Expulsion and forcing a partner to leave

Without a power to force a partner out included in the partnership agreement, no partner can be expelled by a majority of the partners. The partnership agreement should therefore deal with how partners can be forced to leave, commonly called expulsion, and in what circumstances. Given the partnership default provisions do not deal with forcing a partner out, it is in the interests of all partners to secure certainty of their position under the partnership agreement. Without bespoke provisions, an noncontributing partner remains.

A clause in the partnership agreement allowing the suspension of a partner is also increasingly common, as it allows the partnership to deal with potentially embarrassing situations with the speed that is necessary to limit a public relations disaster.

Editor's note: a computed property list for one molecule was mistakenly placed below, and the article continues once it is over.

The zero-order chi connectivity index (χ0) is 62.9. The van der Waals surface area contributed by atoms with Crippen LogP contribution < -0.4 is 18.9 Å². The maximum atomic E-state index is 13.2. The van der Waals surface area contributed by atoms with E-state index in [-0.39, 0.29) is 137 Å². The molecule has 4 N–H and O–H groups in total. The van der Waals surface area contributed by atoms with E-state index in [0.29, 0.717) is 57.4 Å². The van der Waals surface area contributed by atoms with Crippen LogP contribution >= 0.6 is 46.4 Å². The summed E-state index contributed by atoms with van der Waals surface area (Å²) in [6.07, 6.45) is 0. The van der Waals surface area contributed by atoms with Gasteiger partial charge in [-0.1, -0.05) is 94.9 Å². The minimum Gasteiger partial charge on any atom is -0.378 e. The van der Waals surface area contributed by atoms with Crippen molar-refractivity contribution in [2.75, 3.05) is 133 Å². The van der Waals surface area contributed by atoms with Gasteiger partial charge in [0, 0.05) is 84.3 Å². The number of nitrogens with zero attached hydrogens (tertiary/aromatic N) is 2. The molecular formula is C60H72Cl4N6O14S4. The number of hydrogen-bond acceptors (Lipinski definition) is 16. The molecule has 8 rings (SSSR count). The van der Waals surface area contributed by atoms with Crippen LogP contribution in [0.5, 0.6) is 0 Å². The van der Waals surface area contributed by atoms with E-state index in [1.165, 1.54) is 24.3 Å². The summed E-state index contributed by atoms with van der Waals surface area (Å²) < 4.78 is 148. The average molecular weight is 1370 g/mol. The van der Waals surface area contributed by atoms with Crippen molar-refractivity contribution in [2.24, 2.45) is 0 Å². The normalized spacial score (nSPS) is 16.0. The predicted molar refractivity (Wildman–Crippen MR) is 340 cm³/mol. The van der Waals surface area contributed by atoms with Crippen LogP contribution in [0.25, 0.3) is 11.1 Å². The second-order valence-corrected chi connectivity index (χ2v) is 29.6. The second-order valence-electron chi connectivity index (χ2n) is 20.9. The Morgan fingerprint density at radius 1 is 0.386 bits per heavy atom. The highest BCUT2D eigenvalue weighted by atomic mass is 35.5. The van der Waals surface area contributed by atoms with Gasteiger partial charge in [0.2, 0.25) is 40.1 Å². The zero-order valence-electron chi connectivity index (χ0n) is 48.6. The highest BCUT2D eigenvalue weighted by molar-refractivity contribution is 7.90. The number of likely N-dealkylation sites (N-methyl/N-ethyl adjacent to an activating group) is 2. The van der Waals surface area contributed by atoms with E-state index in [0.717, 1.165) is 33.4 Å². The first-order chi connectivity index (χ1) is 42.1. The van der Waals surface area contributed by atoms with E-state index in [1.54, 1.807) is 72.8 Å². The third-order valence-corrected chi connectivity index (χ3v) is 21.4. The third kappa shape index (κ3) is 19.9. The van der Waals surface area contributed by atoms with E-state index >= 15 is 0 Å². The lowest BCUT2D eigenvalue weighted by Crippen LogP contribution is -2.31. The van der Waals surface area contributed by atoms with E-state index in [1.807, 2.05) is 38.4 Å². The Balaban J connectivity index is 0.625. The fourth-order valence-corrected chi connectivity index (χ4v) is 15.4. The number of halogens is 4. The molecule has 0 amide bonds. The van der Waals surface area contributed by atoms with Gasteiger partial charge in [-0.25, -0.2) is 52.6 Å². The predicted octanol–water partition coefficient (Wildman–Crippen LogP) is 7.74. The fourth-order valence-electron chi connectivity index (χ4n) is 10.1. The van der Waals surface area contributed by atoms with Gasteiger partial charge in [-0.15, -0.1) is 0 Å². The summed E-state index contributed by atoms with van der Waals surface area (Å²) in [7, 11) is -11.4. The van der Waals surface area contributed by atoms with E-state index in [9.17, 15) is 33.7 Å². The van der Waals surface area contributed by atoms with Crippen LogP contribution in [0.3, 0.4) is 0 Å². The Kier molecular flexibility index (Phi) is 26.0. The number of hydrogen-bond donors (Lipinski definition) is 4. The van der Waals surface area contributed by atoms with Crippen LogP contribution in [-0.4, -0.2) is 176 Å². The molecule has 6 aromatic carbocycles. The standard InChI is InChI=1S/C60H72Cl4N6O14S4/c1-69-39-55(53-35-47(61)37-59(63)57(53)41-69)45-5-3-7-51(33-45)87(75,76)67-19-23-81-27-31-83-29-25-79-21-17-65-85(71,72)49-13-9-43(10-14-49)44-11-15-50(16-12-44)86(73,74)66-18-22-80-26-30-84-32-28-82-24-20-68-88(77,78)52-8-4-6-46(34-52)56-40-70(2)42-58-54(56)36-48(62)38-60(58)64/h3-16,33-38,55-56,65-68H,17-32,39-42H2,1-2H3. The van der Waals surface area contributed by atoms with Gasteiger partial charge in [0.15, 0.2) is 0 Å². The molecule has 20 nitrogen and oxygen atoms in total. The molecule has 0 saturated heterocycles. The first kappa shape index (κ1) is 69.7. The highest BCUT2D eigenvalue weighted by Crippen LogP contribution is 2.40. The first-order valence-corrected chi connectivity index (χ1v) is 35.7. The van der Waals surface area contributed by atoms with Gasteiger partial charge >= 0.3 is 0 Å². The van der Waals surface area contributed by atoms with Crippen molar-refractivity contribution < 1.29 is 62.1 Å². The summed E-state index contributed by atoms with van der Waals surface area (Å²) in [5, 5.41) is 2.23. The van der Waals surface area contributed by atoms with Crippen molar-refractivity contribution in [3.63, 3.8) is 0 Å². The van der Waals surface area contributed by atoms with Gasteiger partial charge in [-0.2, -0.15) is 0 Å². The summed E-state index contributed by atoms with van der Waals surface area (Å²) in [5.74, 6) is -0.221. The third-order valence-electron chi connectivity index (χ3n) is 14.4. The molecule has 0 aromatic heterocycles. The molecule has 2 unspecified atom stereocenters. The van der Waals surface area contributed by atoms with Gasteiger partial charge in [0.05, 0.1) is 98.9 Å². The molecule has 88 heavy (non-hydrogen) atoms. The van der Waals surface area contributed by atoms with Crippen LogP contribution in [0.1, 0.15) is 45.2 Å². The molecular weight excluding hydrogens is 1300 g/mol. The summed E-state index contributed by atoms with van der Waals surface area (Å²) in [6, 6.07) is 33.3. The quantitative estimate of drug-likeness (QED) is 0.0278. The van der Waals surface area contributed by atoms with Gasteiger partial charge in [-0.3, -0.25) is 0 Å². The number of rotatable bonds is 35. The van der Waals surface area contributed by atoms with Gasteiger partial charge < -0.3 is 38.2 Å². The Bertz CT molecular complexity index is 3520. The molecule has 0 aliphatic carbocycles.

Dissolution of a partnership with no partnership agreement

Unless the partners have agreed otherwise, a partnership at will may be dissolved by any partner giving notice to the others of his intention to dissolve the partnership. Due to the ruinous effects an unplanned dissolution may have, it is usual for a partnership agreement to exclude such a unilateral right to dissolve the partnership.

Deadlock with no partnership agreement

The default provisions do not deal with how disputes should be resolved. This means, in the absence of a partnership agreement dealing with partnership disputes the parties will have to litigate to resolve disputes. Partnership litigation as with any other litigation is expensive. Recognising the cost of partnership litigation, a modern partnership agreement will include a process to work through before litigation can commence designed to settle a partnership dispute out of court.

We often deal with alternative dispute resolution, such as independent experts, mediation or arbitration.

Pitfalls of LLP partnership agreements